Jim Oblon, a phenomenal guitar player who has worked with Paul Simon (on guitar and drums)
Norah Jones came and played for free for Mile 1, but that was an exception. “Everyone gets paid, and that’s a big part of what I believe as an artist. No matter how big or little you are.” That means paid performances, lodging, food and drinks, and the opportunity to sell CDs and build a new fan base.
Part of the success for the businesses is that other than two main stages at Houdini Plaza and Jones Park, which are outdoors, the festival is primarily an indoors event and no streets are closed off. “Get people into the businesses, not into the street,” he says. The third main stage is Lawrence University’s beautiful Memorial Chapel. But the rest of the venues range in size from cozy coffee shops and modest bars to the Fox Cities Performing Arts Center.
Many of the venues line up side by side along College Avenue, while others are a block or two off the main drag. A few others are elsewhere in the city, such as Stone Cellar Brewpub which brews an Americana Pale Ale just for the festival and has come to feature Mile of Music artists, as other establishments have, throughout the rest of the year.
The demographic Chisel says is the 35-80 crowd. Bars exclude the under 21 crowd, he and Willems realized, so each year they’ve tried to add more coffee shops and other non-alcoholic establishments, and the main stages are for all ages. What has impressed Chisel most are the upper levels of that target audience. He’s seen octogenarians stopping in for some louder stuff. “I left about sixteen 80-year-olds in a bar the other night, and I was like ‘I gotta go’ and they’re drinking vodka gimlets like it was nothin’.”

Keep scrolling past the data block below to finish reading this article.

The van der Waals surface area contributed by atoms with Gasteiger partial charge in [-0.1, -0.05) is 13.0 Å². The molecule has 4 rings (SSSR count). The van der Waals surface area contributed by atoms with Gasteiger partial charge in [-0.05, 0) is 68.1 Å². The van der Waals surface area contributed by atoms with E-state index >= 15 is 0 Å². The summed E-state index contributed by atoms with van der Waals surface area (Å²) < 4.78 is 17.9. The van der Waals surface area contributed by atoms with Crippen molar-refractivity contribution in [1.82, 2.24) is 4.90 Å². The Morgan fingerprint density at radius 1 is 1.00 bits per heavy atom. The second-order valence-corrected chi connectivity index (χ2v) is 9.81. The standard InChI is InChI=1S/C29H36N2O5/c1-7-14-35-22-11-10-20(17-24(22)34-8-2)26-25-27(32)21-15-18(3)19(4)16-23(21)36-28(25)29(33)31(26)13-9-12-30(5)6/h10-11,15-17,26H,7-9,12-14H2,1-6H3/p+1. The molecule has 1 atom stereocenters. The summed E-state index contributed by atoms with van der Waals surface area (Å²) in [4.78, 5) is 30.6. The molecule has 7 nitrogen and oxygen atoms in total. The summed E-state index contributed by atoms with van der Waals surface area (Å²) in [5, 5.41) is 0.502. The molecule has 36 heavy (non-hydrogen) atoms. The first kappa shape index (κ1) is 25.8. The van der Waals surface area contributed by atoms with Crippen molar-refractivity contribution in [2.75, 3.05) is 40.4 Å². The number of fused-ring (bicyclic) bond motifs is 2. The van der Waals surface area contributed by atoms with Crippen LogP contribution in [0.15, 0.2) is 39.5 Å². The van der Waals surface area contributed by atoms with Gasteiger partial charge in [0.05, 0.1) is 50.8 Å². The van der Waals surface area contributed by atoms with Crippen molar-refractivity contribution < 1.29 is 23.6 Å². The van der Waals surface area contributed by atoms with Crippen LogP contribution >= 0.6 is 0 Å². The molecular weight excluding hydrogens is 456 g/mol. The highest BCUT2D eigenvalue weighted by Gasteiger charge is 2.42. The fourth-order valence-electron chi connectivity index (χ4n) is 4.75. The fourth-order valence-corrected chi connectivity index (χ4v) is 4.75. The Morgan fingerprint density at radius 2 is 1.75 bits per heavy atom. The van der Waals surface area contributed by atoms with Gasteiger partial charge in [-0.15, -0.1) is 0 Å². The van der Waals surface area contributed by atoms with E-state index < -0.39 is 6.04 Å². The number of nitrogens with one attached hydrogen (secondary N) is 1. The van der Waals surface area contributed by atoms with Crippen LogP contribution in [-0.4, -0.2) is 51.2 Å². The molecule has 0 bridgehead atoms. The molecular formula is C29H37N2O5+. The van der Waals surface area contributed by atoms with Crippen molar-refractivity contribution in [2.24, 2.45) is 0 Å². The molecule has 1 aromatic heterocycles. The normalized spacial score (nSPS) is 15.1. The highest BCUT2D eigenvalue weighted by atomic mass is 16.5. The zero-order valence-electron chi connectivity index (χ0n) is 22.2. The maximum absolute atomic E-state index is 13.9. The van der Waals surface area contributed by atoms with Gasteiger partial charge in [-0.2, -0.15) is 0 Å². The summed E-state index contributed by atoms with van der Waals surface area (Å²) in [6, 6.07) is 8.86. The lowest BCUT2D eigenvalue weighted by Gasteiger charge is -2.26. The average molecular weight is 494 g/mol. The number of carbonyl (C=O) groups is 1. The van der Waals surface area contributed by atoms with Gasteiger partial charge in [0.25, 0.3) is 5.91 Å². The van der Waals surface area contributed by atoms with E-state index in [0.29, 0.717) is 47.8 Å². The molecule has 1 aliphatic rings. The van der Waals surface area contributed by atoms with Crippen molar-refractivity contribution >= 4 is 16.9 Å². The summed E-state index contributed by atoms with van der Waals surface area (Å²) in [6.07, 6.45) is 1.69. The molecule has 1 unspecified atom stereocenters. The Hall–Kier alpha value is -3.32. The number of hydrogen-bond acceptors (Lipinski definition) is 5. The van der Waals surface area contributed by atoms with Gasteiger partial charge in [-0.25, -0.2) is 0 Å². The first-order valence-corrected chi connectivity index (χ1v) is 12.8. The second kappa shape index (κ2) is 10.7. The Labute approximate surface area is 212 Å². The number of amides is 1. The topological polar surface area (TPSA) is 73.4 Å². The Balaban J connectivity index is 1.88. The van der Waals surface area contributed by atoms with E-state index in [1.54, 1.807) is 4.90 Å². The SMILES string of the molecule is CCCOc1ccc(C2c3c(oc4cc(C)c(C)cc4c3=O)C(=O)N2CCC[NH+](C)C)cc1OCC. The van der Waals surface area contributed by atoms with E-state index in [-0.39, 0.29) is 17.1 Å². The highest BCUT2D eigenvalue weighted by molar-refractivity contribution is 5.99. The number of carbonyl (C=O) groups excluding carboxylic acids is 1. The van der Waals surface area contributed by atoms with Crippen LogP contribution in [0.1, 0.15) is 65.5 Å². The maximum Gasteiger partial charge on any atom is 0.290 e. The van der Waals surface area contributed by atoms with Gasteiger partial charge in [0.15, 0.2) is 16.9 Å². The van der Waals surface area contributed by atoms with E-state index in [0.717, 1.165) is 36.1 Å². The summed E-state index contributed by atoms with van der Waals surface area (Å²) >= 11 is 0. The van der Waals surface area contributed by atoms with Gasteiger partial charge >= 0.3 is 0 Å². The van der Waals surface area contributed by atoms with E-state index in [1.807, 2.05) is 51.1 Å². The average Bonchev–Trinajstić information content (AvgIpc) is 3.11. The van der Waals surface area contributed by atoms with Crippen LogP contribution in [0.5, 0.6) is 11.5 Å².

Roughly half the acts are regional, primarily from Wisconsin, while the other musicians are coming from far and wide. Local music fans get to enjoy hearing something different from far away, but the local artists also benefit: “They want to meet people from outside to get hooked up for tours and friendships. This is a way to sort of get them out of here and send them on the road,” says Chisel.
Mile of Music has an educational component as well. Chisel sees music instruction “being cut and pushed into a corner.” Mile of Music’s four-day calendar includes educational sessions, ranging from songwriting and brass band jamming to lessons for the didgeridoo or bucket drumming.
Chisel’s heart is in this and the abundant crowds at the various venues suggest that he’s not the only one. But our conversation is cut short; the co-founder of Mile of Music has another gig to play at another venue.
If You Go:
Mile of Music (Mile 3) takes place in 2015 August 6-9. There are no tickets to buy but you can still purchase a pass and become a Music-Maker. Your $95 helps support the festival and its mission and in return you can skip some lines, see some exclusive shows, get a t-shirt, and receive discounts and early-bird opportunities for related events that weekend and year round. The homes of 2015’s nearly 100 out-of-state performers range from Brooklyn and Boston to San Francisco, Winnipeg and Saskatoon to Nashville and Austin, Chicago to Chapel Hill and many others in between.
Four downtown public parking ramps charge a flat fee of $2 per day.
A Mile of Music bus offers free rides up and down the Mile and a free Downtown Trolley also runs the course connecting out to restaurants, bars and venues off the Mile.
Be aware that those under 21 need a legal guardian to enter the bar venues, but venues also include coffee shops, performance halls, parks, and restaurants.